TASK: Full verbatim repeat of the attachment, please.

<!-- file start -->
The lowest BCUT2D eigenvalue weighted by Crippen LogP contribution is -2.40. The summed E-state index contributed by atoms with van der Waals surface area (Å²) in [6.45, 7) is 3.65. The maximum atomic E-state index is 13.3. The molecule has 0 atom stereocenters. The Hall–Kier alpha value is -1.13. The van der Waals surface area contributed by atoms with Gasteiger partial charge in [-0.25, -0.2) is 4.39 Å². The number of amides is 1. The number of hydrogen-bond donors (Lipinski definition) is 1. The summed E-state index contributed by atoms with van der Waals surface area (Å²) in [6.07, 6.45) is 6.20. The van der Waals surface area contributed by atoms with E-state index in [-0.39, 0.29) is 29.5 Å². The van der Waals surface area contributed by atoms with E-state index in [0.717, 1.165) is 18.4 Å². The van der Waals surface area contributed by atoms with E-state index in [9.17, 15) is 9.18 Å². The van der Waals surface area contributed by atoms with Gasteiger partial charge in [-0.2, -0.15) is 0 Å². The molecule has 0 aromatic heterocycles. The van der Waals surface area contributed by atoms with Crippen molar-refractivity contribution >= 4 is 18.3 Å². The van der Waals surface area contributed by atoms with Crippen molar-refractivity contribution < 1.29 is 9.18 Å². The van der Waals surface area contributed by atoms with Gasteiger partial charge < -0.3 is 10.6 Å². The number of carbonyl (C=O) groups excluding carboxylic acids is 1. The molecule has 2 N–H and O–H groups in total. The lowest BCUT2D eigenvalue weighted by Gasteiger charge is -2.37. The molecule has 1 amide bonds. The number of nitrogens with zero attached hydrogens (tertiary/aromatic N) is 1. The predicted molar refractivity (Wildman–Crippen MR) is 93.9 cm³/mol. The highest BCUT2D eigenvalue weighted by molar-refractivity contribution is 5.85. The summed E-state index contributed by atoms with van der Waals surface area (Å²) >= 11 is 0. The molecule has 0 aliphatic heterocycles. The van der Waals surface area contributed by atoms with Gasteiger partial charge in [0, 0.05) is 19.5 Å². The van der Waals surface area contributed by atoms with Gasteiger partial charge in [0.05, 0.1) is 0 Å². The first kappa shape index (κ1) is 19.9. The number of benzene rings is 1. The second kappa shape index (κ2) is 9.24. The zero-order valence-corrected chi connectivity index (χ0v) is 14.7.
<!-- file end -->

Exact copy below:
The lowest BCUT2D eigenvalue weighted by Crippen LogP contribution is -2.40. The summed E-state index contributed by atoms with van der Waals surface area (Å²) in [6.45, 7) is 3.65. The maximum atomic E-state index is 13.3. The molecule has 0 atom stereocenters. The Hall–Kier alpha value is -1.13. The van der Waals surface area contributed by atoms with Gasteiger partial charge in [-0.25, -0.2) is 4.39 Å². The number of amides is 1. The number of hydrogen-bond donors (Lipinski definition) is 1. The summed E-state index contributed by atoms with van der Waals surface area (Å²) in [6.07, 6.45) is 6.20. The van der Waals surface area contributed by atoms with E-state index in [-0.39, 0.29) is 29.5 Å². The van der Waals surface area contributed by atoms with E-state index in [0.717, 1.165) is 18.4 Å². The van der Waals surface area contributed by atoms with E-state index in [9.17, 15) is 9.18 Å². The van der Waals surface area contributed by atoms with Gasteiger partial charge in [-0.2, -0.15) is 0 Å². The molecule has 0 aromatic heterocycles. The van der Waals surface area contributed by atoms with Crippen molar-refractivity contribution >= 4 is 18.3 Å². The van der Waals surface area contributed by atoms with Crippen molar-refractivity contribution < 1.29 is 9.18 Å². The van der Waals surface area contributed by atoms with Gasteiger partial charge < -0.3 is 10.6 Å². The number of carbonyl (C=O) groups excluding carboxylic acids is 1. The molecule has 2 N–H and O–H groups in total. The lowest BCUT2D eigenvalue weighted by Gasteiger charge is -2.37. The molecule has 1 amide bonds. The number of nitrogens with zero attached hydrogens (tertiary/aromatic N) is 1. The predicted molar refractivity (Wildman–Crippen MR) is 93.9 cm³/mol. The highest BCUT2D eigenvalue weighted by molar-refractivity contribution is 5.85. The summed E-state index contributed by atoms with van der Waals surface area (Å²) >= 11 is 0. The molecule has 0 aliphatic heterocycles. The van der Waals surface area contributed by atoms with Gasteiger partial charge in [0, 0.05) is 19.5 Å². The van der Waals surface area contributed by atoms with Gasteiger partial charge in [0.05, 0.1) is 0 Å². The first kappa shape index (κ1) is 19.9. The number of benzene rings is 1. The second kappa shape index (κ2) is 9.24. The zero-order valence-corrected chi connectivity index (χ0v) is 14.7.